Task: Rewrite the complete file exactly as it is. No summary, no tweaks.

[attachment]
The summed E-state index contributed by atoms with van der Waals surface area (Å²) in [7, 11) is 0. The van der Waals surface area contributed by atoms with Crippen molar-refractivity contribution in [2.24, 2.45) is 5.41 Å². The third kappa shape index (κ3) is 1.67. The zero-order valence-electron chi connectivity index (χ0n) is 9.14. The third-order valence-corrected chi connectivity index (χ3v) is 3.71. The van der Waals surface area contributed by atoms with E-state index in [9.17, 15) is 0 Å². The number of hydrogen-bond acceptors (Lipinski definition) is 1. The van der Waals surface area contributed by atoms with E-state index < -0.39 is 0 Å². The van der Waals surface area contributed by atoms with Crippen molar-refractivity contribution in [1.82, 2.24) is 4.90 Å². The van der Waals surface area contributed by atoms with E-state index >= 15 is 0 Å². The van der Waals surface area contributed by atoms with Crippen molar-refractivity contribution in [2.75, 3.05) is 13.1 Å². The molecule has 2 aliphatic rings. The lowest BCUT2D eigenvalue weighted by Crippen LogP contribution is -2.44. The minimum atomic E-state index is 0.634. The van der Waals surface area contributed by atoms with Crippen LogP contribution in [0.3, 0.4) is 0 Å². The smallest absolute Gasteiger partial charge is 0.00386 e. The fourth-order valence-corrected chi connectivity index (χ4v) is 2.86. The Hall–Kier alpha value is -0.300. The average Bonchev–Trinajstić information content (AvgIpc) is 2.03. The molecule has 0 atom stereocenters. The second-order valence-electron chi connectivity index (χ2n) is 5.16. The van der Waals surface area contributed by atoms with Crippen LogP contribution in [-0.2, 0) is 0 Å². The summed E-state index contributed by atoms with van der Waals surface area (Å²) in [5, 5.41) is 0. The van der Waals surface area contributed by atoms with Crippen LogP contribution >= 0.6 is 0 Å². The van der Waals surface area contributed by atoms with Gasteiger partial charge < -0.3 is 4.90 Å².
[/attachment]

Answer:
The summed E-state index contributed by atoms with van der Waals surface area (Å²) in [7, 11) is 0. The van der Waals surface area contributed by atoms with Crippen molar-refractivity contribution in [2.24, 2.45) is 5.41 Å². The third kappa shape index (κ3) is 1.67. The zero-order valence-electron chi connectivity index (χ0n) is 9.14. The third-order valence-corrected chi connectivity index (χ3v) is 3.71. The van der Waals surface area contributed by atoms with E-state index in [9.17, 15) is 0 Å². The number of hydrogen-bond acceptors (Lipinski definition) is 1. The van der Waals surface area contributed by atoms with E-state index < -0.39 is 0 Å². The van der Waals surface area contributed by atoms with Crippen molar-refractivity contribution in [1.82, 2.24) is 4.90 Å². The van der Waals surface area contributed by atoms with E-state index >= 15 is 0 Å². The van der Waals surface area contributed by atoms with Crippen molar-refractivity contribution in [2.75, 3.05) is 13.1 Å². The molecule has 2 aliphatic rings. The lowest BCUT2D eigenvalue weighted by Crippen LogP contribution is -2.44. The minimum atomic E-state index is 0.634. The van der Waals surface area contributed by atoms with Crippen LogP contribution in [0.3, 0.4) is 0 Å². The smallest absolute Gasteiger partial charge is 0.00386 e. The fourth-order valence-corrected chi connectivity index (χ4v) is 2.86. The Hall–Kier alpha value is -0.300. The average Bonchev–Trinajstić information content (AvgIpc) is 2.03. The molecule has 0 atom stereocenters. The second-order valence-electron chi connectivity index (χ2n) is 5.16. The van der Waals surface area contributed by atoms with Crippen LogP contribution in [-0.2, 0) is 0 Å². The summed E-state index contributed by atoms with van der Waals surface area (Å²) in [5, 5.41) is 0. The van der Waals surface area contributed by atoms with Crippen LogP contribution >= 0.6 is 0 Å². The van der Waals surface area contributed by atoms with Gasteiger partial charge < -0.3 is 4.90 Å².